The daily draw/focus method is a great place to start for people who are new to tarot, because it doesn’t take a great deal of knowledge about the cards in order to incorporate it into a practice. It will also help those interested in tarot to better understand the cards.5

Tarot, photo by Ricardo Rosado

Decision making

Another really easy way to use the cards is for simple decision making. Again this only takes one card at a time at the most basic level. It’s like flipping a coin, but with the possibility of a bit more information. If faced with a “yes” or “no” choice, simply draw a card. You can find the “yes”/”no” correspondence online6 but it’s usually fairly simple to tell if a card is positive or negative, as far as your answer goes.

If you want to practice, you can even read your “yes” or “no” card as a one card pull for divination. Check out the meaning of the card and compare how it may relate to your own situation. For example, you may ask if you should go on vacation with your family next month and pull the Ten of Cups, a very positive card! In addition to the “yes”, the card also reveals that it is the time to celebrate those bonds and allow your family to share positive and fulfilling emotional connections.

If you are more comfortable with using tarot (even if you still need a book!) then feel free to do a simple spread. Even two or three card spreads can give you a wealth of information about a hard choice, including a new perspective on it.

In this way, tarot isn’t saying, “In the future this is the choice you will make”, it is simply showing you the subtle energy around your question. For example, you may ask, “Should I take this job?” You may pull the Four of Cups which is a “yes”, but it also indicates there may be other options.

Using tarot this way, gives us a system in which to explore our options beyond what is urgently presented while still giving us guidance to make a choice. Reading for decisions helps us to calm our mind and create space for further reflection on things that trouble us.7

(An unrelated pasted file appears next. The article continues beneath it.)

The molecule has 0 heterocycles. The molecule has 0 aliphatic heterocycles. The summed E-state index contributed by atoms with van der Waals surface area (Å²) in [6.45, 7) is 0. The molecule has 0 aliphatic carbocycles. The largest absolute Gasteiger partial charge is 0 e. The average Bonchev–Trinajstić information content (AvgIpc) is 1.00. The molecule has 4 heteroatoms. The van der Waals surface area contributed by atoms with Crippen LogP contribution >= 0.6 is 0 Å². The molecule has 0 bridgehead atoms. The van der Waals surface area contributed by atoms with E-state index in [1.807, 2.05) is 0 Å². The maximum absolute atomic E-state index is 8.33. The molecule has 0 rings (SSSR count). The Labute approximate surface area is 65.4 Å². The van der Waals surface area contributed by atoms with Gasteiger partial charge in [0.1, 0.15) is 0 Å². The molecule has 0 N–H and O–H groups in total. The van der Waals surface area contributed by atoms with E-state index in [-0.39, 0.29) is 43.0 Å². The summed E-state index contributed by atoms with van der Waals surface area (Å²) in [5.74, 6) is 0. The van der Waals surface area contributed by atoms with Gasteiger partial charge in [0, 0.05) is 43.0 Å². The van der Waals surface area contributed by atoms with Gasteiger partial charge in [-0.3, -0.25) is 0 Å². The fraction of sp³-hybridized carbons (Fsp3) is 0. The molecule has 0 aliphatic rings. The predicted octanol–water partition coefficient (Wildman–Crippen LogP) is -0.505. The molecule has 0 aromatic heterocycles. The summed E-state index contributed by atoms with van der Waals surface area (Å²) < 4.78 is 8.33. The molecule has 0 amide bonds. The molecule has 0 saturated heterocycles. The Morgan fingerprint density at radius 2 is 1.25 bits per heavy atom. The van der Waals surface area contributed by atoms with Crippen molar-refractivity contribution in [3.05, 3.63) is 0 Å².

Self-discovery and reflection

Doing a single card draw is a good start and may be all some people need, but getting a little more tarot knowledge under your belt will allow you to explore your own mental landscape more thoroughly. Once you’ve become comfortable with the cards, you can use tarot to question your motives and world around you. It provides a blueprint of what is going on in your life so that you can “see” it. In other words, tarot can act like a mirror for our own struggles.

If you’re having a hard time with something in your life, for example, a relationship, finding motivation, or feeling blue, you may find taking time to give yourself a reading can provide you a moment to reflect and sort out your own feelings.

Using the cards in this manner takes a bit more practice. If you are new and attempting to read a spread that has more than three cards, this could cause frustration which, of course, is the opposite of what you want to achieve. With more than three cards, the connections and readings get more complex, making it difficult for new readers to work with. However, if you are comfortable with your deck, you’ll be able to pick up small connections and symbols that relate back to your life.